From time to time the House refers to its committees the consideration of specific matters for more in-depth study. These orders of reference may include an obligation to report and the imposition of time limits within which the committees must complete the study or report.

Therefore, I would submit that the House providing a six-month deadline for the committee to report is a limit established by the House and the committee has failed to uphold the instruction of the House.

I will close now by quickly by noting that 17 MPs did jointly second this motion. Over 200 towns, municipalities and communities endorse this motion, including thousands of Canadians across at least seven provinces.

Statistics Canada reported last week that the rural crime rate was 23% higher than in urban Canada. This remains a growing epidemic and crisis for rural families, businesses and communities across the country.

Therefore, I would request your consideration as Speaker to consider following up with this committee. I hope you will undertake to ensure that the very clear instruction of the House, through Motion No. 167, is carried out by this committee as soon as possible.

Motion No. 167—Instruction to the Standing Committee on Public SafetyPoints of OrderRoutine Proceedings

10:15 a.m.

Liberal

The Speaker Liberal Geoff Regan

I thank the hon. member for Lakeland for raising her point of order. I will take it under advisement and come back to the House in due course.

The House resumed from May 2 consideration of the motion that Bill C-91, An Act respecting Indigenous languages, be read the third time and passed.

Indigenous Languages ActGovernment Orders

10:15 a.m.

Liberal

Robert-Falcon Ouellette Liberal Winnipeg Centre, MB

Mr. Speaker, I will begin by saying hello to my friends, my relations. It is good to see everyone today.

Let us start with a hard truth: we have had our languages taken from us. Canadians must be generous people and not allow these languages to die.

We have been walking a long pathway, and that pathway can lead to a Canada of great hope and promise. This proposed law is about hope: hope for the future, hope for the present and hope for our children.

In this great structure of Parliament, we have power and resources. In the beginning, we were told that our work was for all Canadians. We must all work collectively together, since Canada has written the promises in how processes unfold. We made a covenant, an agreement, together. We are related. If things have not happened right, we will change things to help respect one another.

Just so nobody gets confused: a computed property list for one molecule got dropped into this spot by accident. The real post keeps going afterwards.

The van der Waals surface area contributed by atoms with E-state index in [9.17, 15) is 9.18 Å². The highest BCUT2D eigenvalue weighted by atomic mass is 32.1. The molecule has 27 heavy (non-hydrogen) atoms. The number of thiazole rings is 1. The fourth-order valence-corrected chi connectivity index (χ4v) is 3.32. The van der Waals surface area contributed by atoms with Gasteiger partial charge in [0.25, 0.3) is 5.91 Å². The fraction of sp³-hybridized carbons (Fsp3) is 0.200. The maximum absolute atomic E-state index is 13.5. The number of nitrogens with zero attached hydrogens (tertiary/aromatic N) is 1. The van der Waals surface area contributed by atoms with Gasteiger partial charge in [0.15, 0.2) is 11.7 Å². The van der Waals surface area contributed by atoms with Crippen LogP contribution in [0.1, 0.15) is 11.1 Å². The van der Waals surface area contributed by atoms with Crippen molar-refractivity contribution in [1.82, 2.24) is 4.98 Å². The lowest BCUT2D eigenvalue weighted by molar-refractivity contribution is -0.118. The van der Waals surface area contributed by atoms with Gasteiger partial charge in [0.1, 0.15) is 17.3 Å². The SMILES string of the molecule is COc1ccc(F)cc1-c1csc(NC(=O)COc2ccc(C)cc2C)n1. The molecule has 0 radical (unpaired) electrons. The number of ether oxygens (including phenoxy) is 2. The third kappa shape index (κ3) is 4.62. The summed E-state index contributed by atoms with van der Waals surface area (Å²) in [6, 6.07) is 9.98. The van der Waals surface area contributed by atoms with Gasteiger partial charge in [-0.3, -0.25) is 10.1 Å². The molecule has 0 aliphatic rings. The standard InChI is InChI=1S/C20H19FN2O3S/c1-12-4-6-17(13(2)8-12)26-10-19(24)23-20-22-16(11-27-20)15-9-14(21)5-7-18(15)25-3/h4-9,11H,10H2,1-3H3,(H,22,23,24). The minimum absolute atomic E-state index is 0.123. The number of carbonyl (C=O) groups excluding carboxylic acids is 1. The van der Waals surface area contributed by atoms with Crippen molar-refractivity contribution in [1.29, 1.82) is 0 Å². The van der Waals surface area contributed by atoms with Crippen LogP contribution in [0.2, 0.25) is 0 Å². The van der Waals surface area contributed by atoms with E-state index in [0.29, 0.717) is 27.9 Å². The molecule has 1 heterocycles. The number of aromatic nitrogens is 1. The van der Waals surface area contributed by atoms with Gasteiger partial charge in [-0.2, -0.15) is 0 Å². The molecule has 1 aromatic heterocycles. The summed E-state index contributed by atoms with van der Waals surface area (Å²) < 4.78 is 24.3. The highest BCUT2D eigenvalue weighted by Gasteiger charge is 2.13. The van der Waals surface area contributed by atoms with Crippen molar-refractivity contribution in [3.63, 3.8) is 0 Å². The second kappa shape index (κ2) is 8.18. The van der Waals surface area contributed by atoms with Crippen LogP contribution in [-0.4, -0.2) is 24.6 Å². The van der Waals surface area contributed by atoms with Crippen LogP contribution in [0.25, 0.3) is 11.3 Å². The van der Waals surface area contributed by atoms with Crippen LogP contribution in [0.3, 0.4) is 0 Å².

Treaties are about respect and brotherhood. Indigenous peoples have always had treaties. The Cree and the Blackfoot made treaties using common sense. For example, there was to be no fighting in the winter, as it was too cold and not good to move children, women and the aged from their homes to different locations at that time. If one tribe made war, it sought out the other chief and explained the reason it was making war. Quite often, it was that the young warriors had too much energy, and they were bothering the whole camp. The old people knew that the best way to do things was to send them off to war against the enemy they knew. The two chiefs would talk and one would be given time to move the women, children and old people, and it worked for them. Later, in peacetime, they would talk about it.

The creation stories we tell about Wesakechak are about treaty. These world treaties are about water, earth, air, fire, and of course, the Great Spirit. For instance, when a child is born, the mother's water breaks and this signals that the child is to be born. He then gets his first breath of precious sacred air, and he is a living human being. He is then wrapped in the warm hide and fur of an animal and joins the warmth of the fire and the life-giving milk of his mother. Soon he is playing with the other children outside on their own land, which happens to be Canada.

When the Creator finished creating the land, sea and air creatures, he called everyone forward and told them to ask for gifts they wanted to have for themselves. Thus, he made treaties with all life on earth. Many asked to serve mankind. They were warned about mankind and what he would be like as the best and worst of all creation. They accepted and understood his warnings. For their understanding and sacrifices, they were granted a place in the hereafter. They would and should be honoured by men, women and children in ceremonies, which indigenous people still do to this day.